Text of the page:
Indexed on: 11 Jun '05Published on: 11 Jun '05Published in: Plant Cell Reports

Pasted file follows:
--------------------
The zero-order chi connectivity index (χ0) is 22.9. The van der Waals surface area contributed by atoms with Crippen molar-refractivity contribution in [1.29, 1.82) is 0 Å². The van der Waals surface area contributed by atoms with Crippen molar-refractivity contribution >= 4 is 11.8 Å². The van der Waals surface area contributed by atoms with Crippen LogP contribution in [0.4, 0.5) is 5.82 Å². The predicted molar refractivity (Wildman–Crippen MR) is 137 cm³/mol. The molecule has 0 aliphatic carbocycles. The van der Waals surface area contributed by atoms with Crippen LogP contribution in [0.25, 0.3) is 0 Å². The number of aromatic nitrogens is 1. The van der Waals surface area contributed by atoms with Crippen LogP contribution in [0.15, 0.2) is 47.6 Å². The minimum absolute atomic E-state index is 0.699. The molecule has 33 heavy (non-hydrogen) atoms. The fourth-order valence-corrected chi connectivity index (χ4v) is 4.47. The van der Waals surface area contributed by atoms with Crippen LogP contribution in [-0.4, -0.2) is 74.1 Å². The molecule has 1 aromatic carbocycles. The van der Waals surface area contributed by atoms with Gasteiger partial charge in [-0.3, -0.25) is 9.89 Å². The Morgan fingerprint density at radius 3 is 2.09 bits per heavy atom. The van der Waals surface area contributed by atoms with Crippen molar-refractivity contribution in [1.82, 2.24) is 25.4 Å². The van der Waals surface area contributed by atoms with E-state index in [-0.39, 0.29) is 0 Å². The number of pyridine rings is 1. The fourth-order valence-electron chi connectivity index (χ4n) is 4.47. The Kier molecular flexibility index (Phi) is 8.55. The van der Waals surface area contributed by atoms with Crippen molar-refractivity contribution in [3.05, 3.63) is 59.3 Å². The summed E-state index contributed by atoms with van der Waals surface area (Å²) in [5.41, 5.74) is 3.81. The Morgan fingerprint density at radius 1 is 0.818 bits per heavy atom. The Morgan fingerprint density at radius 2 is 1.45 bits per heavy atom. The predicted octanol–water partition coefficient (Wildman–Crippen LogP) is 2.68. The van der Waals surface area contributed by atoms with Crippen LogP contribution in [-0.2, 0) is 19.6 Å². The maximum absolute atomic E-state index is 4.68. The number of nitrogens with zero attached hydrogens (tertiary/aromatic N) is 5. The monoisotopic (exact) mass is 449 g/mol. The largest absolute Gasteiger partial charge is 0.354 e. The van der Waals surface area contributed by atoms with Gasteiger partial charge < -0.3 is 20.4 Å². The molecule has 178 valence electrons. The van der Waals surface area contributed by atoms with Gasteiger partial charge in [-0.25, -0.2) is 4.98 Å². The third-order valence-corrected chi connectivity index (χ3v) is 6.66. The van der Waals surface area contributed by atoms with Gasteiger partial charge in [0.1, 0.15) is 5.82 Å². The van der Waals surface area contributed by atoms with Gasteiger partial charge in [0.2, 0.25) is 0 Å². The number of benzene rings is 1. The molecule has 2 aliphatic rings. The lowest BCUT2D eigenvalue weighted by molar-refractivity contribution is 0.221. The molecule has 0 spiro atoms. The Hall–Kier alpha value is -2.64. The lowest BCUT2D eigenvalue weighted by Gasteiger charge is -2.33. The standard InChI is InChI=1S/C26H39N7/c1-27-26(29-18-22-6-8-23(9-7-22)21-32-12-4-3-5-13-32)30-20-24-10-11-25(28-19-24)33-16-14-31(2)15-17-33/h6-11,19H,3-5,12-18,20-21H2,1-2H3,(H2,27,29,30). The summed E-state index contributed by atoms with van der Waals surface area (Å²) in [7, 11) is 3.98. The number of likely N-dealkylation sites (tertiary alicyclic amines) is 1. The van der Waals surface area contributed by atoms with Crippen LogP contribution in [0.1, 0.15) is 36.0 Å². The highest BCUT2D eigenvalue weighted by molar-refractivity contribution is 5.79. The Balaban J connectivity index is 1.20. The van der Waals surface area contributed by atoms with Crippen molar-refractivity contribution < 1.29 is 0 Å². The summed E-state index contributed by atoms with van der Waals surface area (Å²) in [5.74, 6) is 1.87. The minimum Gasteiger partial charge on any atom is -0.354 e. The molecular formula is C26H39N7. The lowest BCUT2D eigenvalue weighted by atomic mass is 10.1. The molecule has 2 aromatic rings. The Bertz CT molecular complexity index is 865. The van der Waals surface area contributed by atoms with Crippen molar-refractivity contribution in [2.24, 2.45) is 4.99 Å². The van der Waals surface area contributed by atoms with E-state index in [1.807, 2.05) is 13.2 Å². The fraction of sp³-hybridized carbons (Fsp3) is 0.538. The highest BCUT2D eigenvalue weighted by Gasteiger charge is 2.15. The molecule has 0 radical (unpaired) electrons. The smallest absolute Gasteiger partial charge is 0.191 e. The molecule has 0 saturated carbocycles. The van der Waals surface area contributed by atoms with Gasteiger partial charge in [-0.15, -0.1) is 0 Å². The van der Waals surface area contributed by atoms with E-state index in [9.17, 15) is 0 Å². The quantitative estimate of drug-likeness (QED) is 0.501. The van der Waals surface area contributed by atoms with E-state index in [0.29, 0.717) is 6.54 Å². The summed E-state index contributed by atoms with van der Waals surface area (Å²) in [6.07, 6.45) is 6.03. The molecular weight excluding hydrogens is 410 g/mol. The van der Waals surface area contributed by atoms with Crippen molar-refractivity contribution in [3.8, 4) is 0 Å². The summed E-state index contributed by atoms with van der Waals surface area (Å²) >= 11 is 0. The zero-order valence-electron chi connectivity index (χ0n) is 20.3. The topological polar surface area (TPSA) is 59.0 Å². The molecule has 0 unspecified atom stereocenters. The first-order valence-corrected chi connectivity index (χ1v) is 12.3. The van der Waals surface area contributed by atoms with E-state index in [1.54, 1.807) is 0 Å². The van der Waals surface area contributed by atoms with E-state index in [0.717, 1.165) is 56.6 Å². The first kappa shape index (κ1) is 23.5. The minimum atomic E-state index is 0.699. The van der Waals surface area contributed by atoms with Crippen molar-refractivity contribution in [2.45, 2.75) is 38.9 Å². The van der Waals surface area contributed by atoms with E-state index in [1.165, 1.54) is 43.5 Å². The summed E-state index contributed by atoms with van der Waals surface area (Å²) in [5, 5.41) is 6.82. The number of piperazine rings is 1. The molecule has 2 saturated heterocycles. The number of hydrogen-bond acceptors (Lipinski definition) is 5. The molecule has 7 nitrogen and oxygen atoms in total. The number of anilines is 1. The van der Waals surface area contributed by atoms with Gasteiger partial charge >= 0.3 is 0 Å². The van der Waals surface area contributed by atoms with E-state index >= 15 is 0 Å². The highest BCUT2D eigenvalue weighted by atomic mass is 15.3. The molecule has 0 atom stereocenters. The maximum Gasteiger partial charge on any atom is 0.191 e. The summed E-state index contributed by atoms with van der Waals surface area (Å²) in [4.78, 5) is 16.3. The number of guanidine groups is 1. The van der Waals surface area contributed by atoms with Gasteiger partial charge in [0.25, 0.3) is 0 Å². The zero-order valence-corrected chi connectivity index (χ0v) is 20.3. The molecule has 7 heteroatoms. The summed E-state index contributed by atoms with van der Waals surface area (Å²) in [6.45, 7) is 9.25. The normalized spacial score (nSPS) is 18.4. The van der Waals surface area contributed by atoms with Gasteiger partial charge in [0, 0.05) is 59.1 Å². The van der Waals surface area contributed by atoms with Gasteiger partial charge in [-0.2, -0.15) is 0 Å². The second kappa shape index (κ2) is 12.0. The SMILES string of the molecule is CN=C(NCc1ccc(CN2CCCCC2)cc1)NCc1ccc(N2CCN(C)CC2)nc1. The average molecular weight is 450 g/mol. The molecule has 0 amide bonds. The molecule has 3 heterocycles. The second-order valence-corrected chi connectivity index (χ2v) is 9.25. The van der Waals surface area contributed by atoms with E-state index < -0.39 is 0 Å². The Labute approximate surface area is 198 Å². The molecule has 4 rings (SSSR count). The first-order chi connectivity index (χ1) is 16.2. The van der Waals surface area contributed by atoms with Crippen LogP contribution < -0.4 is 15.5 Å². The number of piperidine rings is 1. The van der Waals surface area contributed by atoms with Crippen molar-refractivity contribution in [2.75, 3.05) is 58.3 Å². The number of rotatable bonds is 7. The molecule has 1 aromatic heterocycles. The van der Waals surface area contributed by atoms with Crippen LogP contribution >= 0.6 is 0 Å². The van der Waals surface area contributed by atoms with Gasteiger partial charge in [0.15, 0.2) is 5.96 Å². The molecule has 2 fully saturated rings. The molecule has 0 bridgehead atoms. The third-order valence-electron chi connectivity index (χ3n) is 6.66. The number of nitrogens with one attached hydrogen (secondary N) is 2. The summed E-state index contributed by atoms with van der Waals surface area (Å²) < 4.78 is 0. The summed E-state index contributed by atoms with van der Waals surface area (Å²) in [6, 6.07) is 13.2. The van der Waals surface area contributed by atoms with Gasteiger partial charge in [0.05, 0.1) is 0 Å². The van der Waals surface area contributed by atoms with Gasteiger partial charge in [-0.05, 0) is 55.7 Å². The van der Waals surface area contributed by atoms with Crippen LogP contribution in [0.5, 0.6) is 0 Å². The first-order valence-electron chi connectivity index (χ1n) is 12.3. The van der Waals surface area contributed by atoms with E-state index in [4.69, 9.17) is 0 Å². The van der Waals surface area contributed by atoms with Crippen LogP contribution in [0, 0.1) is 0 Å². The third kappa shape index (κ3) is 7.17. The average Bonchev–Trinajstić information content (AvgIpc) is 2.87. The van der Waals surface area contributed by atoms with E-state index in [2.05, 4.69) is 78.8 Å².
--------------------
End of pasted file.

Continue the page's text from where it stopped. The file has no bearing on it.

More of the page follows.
A reproducible procedure was developed for genetic transformation of grasspea using epicotyl segment co-cultivation with Agrobacterium. Two disarmed Agrobacterium tumefaciens strains, EHA 105 and LBA 4404, both carrying the binary plasmid p35SGUSINT with the neomycin phosphotransferase II (nptII) gene and the beta-glucuronidase (gus)-intron, were studied as vector systems. The latter was found to have a higher transforming ability. Several key factors modifying the transformation rate were optimized. The highest transformation rate was achieved using hand-pricked explants for infection with an Agrobacterium culture corresponding to OD(600) congruent with 0.6 and diluted to a cell density of 10(9) cells ml(-1) for 10 min, followed by co-cultivation for 4 days in a medium maintained at pH 5.6. Putative transformed explants capable of forming shoots were selected on regeneration medium containing kanamycin (100 mug ml(-1)). We achieved up to 36% transient expression based on the GUS histochemical assay. Southern hybridization of genomic DNA of the kanamycin-resistant GUS-expressive shoots to a gus-intron probe substantiated the integration of the transgene. Transformed shoots were rooted on half-strength MS containing 0.5 mg l(-1) indole-3-acetic acid, acclimated in vermi-compost and established in the experimental field. Germ-line transformation was evident through progeny analysis. Among T(1) seedlings of most transgenic plant lines, kanamycin-resistant and -sensitive plants segregated in a ratio close to 3:1.